More than 10 million red blood cell (RBC) transfusions are performed annually in the United States alone, making it one of the most popular medical therapies. However, for transfusion efficacy and safety, alloimmunization to foreign Rh proteins (RhD and RhCE) on donor RBCs continues to be problematic.
Patients with sickle cell illness who often get blood transfusions and have a significant genetic variation in the Rh blood group system are disproportionately affected by alloantibody formation. The absence of suitable reagent RBCs with rare Rh antigen morphologies made it difficult to identify Rh antibody targets precisely, even if hundreds of RH variations are already recognized. Researchers created a renewable source of cells with distinctive Rh profiles using a mix of human induced pluripotent stem cell (iPSC) reprogramming and gene editing to make it easier to identify complicated Rh antibodies. They created an extremely unusual Rh null iPSC line that is deficient in both RHD and RHCE.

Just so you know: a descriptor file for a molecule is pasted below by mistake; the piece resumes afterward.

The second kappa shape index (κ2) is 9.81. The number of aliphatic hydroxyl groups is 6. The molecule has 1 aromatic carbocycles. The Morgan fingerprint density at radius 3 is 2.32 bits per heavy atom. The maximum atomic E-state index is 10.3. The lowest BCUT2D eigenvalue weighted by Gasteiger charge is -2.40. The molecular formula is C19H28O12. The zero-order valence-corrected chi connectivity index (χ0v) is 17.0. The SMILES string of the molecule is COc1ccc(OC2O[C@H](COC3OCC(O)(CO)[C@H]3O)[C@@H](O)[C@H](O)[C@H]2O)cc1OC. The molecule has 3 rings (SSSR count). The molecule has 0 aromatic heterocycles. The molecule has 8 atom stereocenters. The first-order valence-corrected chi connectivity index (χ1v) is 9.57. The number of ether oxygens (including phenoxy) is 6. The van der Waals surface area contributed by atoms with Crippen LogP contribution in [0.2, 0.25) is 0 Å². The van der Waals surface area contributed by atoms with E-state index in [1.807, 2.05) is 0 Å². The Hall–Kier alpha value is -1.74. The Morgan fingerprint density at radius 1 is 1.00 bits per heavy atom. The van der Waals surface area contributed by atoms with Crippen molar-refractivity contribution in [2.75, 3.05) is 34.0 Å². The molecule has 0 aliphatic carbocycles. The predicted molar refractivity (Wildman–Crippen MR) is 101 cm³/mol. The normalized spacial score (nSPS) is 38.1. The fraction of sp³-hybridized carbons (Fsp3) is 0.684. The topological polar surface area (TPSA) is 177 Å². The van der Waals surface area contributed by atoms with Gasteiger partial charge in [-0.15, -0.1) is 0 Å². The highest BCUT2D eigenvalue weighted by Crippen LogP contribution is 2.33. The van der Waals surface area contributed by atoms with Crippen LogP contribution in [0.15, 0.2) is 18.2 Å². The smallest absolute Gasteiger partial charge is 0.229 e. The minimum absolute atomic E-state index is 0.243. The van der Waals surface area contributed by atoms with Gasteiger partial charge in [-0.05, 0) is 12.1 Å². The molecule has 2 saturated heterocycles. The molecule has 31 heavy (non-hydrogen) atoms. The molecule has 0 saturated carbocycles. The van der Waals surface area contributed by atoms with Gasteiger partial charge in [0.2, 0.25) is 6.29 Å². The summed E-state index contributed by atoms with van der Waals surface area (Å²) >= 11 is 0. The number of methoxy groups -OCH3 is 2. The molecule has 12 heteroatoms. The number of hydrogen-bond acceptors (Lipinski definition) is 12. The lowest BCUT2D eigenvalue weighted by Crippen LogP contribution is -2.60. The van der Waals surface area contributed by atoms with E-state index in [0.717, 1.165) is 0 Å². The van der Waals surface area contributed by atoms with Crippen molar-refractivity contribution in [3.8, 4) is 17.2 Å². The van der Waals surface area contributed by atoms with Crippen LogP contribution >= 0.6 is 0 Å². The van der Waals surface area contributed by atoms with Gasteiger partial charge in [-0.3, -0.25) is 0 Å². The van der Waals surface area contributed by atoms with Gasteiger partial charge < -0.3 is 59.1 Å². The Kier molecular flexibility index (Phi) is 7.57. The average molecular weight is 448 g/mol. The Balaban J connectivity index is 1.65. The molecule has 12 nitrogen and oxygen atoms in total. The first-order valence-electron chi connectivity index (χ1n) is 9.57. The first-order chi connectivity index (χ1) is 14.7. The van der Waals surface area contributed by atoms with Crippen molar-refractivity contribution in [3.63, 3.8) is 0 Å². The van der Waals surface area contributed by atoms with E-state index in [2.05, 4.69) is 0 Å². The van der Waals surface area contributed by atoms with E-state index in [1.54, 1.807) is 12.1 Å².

In the Rh null background, any combination of RHD or RHCE complementary DNAs might be reintroduced by targeting the AAVS1 safe harbor locus to produce RBCs that express certain Rh antigens like RhD alone (labeled D–), Goa+, or DAK+. The RBCs produced from these iPSCs (iRBCs) can accurately assess the specificity of Rh antibodies in patient plasma and are compatible with widely used laboratory techniques.
Rh-engineered iRBCs can serve as a simple diagnostic tool and serve as a blueprint for future initiatives to provide a different supply of uncommon RBCs for alloimmunized individuals.